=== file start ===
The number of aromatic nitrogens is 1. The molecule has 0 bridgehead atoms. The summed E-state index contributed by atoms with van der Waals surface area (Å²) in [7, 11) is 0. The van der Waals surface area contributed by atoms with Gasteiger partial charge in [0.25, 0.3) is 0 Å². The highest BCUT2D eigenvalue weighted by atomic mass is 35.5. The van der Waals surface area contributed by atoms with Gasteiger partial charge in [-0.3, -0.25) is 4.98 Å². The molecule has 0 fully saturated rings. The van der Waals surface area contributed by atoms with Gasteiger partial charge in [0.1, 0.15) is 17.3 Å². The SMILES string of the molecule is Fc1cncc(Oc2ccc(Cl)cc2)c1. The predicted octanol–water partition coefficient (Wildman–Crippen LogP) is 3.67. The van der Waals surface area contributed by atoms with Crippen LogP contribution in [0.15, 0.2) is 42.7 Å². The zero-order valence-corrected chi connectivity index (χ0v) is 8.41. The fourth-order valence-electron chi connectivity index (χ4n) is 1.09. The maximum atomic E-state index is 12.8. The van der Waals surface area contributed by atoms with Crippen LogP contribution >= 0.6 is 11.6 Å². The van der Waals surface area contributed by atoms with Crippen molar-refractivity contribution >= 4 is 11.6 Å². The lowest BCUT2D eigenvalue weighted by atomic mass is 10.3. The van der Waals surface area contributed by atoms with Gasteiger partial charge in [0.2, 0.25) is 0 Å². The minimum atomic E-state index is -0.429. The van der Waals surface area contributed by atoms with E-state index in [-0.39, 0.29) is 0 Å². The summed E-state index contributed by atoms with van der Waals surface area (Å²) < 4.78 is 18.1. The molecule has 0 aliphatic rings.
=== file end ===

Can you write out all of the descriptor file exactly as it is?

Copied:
The number of aromatic nitrogens is 1. The molecule has 0 bridgehead atoms. The summed E-state index contributed by atoms with van der Waals surface area (Å²) in [7, 11) is 0. The van der Waals surface area contributed by atoms with Gasteiger partial charge in [0.25, 0.3) is 0 Å². The highest BCUT2D eigenvalue weighted by atomic mass is 35.5. The van der Waals surface area contributed by atoms with Gasteiger partial charge in [-0.3, -0.25) is 4.98 Å². The molecule has 0 fully saturated rings. The van der Waals surface area contributed by atoms with Gasteiger partial charge in [0.1, 0.15) is 17.3 Å². The SMILES string of the molecule is Fc1cncc(Oc2ccc(Cl)cc2)c1. The predicted octanol–water partition coefficient (Wildman–Crippen LogP) is 3.67. The van der Waals surface area contributed by atoms with Crippen LogP contribution in [0.15, 0.2) is 42.7 Å². The zero-order valence-corrected chi connectivity index (χ0v) is 8.41. The fourth-order valence-electron chi connectivity index (χ4n) is 1.09. The maximum atomic E-state index is 12.8. The van der Waals surface area contributed by atoms with Crippen LogP contribution >= 0.6 is 11.6 Å². The van der Waals surface area contributed by atoms with Crippen molar-refractivity contribution >= 4 is 11.6 Å². The lowest BCUT2D eigenvalue weighted by atomic mass is 10.3. The van der Waals surface area contributed by atoms with Gasteiger partial charge in [0.2, 0.25) is 0 Å². The minimum atomic E-state index is -0.429. The van der Waals surface area contributed by atoms with E-state index in [-0.39, 0.29) is 0 Å². The summed E-state index contributed by atoms with van der Waals surface area (Å²) < 4.78 is 18.1. The molecule has 0 aliphatic rings.